As noted above, the nodes Ni at which the electrical fuses Fi are connected to the programming circuit bus PCB are interposed between the node Nbp at which the bypass resistor is connected to the programming circuit bus PCB and a current source Isource connection of the programming circuit bus PCB. Thus, a “redirection” of current as described below at a time of current source Isource switching occurs upstream of the electrical fuses Fi and the bypass resistor Rbp Any change in current within the programming circuit bus PCB is thus limited to the portion of the programming circuit bus PCB between the node Ni at which the electrical fuse to be programmed is attached and the node Nbp at which the bypass resistor Rbp is attached. Further, since as will be illustrated below the total current through the bypass resistor Rbp and an electrical fuse Fi in the process of programming remains virtually constant, perturbation to the programming circuit bus PCB is minimal, and consequently, voltage fluctuations in the programming circuit bus PCB are also minimal. The stability of the current and voltage supplied to the electrical fuses Fi results in more reliable programming of the electrical fuses Fi and a higher probability of successfully programming the electrical fuses Fi.

FIG. 2 shows a logic level diagram illustrating logic levels from the logic portion of the electrical fuse programming circuit whose schematic diagram is illustrated in FIG. 1.

FIG. 2 shows high and low logic levels of the electrical fuse selection latch FSL, the electrical fuse master FM and the delayed electrical fuse master FMD signals. FIG. 2 also shows the resulting outputs of any particularly selected AND programming gate ANDpr, and the AND bypass gate ANDbp, as a function of the logic levels of the electrical fuse selection latch FSL, the electrical fuse master FM and the delayed electrical fuse master FMD signals. As is illustrated within the logic level diagram of FIG. 2, a desirable illustrated signal level of the electrical fuse selection latch FSL, the electrical fuse master FM and a delayed electrical fuse master FMD signals in accordance with FIG. 2 provides an AND bypass gate ANDbp signal that is sequentially and instantaneously followed by an AND programming gate ANDpr signal. Thus, within the context of the logic level diagram of FIG. 2, the upper portion of the electrical fuse programming circuit of FIG. 1 provides for passage of the current Isource first through the bypass resistor Rbp (i.e., due to actuation of the bypass transistor Tbp) and then sequentially and instantaneously followed by programming of a particularly selected electrical fuse Fi (i.e., due to actuation of a particular corresponding programming transistor Tpr).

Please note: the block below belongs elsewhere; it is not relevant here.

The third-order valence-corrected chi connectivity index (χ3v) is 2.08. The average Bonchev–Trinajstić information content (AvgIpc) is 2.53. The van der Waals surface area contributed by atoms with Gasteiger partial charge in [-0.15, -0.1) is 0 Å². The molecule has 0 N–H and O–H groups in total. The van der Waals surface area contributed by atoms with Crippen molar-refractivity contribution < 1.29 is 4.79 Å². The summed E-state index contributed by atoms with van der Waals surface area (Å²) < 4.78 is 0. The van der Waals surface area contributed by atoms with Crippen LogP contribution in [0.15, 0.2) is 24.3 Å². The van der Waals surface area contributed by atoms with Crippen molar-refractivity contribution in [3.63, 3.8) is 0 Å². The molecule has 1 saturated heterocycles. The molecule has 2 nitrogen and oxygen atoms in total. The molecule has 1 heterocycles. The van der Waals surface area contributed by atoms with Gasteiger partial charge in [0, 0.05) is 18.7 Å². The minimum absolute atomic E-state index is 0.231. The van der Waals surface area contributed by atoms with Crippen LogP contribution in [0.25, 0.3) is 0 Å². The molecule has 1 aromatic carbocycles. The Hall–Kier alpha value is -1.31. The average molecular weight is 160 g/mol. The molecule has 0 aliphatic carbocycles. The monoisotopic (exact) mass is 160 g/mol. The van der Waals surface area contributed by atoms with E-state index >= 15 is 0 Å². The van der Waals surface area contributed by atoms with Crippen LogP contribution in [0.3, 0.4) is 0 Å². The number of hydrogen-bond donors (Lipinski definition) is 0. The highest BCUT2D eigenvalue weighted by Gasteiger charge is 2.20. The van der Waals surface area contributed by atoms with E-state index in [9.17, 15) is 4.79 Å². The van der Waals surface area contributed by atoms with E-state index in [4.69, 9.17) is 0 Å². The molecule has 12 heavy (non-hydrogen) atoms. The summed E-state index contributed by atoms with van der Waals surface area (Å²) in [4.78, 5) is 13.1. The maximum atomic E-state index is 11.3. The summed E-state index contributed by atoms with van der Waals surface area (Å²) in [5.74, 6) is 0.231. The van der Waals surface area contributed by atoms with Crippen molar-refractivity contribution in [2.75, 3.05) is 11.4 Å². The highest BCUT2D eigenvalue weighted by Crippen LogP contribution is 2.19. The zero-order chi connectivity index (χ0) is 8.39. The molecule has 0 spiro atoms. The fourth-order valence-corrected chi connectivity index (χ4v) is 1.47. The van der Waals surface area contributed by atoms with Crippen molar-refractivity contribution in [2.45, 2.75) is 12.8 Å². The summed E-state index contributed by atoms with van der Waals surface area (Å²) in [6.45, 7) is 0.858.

Within the context of the embodiment, and as will be illustrated in further detail within the context of further discussion below, sequential and instantaneously switching on and off of the bypass transistor Tbp followed by a sequential and instantaneous switching on of a particular programming transistor Tpr includes a rise time after switching on each of the foregoing transistors and a decay time after switching off each of the foregoing transistors. In addition, the embodiment also contemplates a pulse width for passage of the current Isource through the bypass resistor Rbp for a time sufficient to stabilize the current Isource prior to sequentially and instantaneously programming a particularly selected electrical fuse Fi.

FIG. 3A shows a graph of a bypass current Ibp component (i.e. passing through the bypass resistor Rbp) and a programming current Ipr component (i.e., programming an electrical fuse Fi) of the current Isource as a function of time within the logic level diagram of FIG. 2. Within FIG. 3A, tbp1 represents a turn-on time of the bypass transistor Tbp and tbp2 represents the end of a rise time after the turn-on of the bypass transistor Tbp for a bypass current Ibp to reach a maximum. Typically, tbp2 minus tbp1 equals from about 1 nanosecond to about 500 nanoseconds, although lesser and greater time periods are explicitly contemplated herein. As is illustrated in FIG. 3A, at the time to, the bypass transistor Tbp is turned off and one of the programming transistors Tpr is simultaneously and instantaneously turned on. Thus there ensues a simultaneous mirrored decay time of the bypass current Ibp and rise time of the programming current Ipr during a time interval t1 minus t0, which is also typically from about 1 nanosecond to about 500 nanoseconds, although lesser and greater time periods are explicitly contemplated herein. As is further illustrated within the graph of FIG. 3A, the programming current Ipr declines to a lower value, typically but not necessarily zero, as a particular electrical fuse Fi is programmed until ending at a time tpe. Within FIG. 3A, t0 minus tbp2 typically equals from about 1 to about 500 microseconds and tpe minus t1 typically equals from about 1 microsecond to about 500 microseconds, although lesser and greater time periods are explicitly contemplated herein for each of t0 minus tbp2 and tpe minus t1.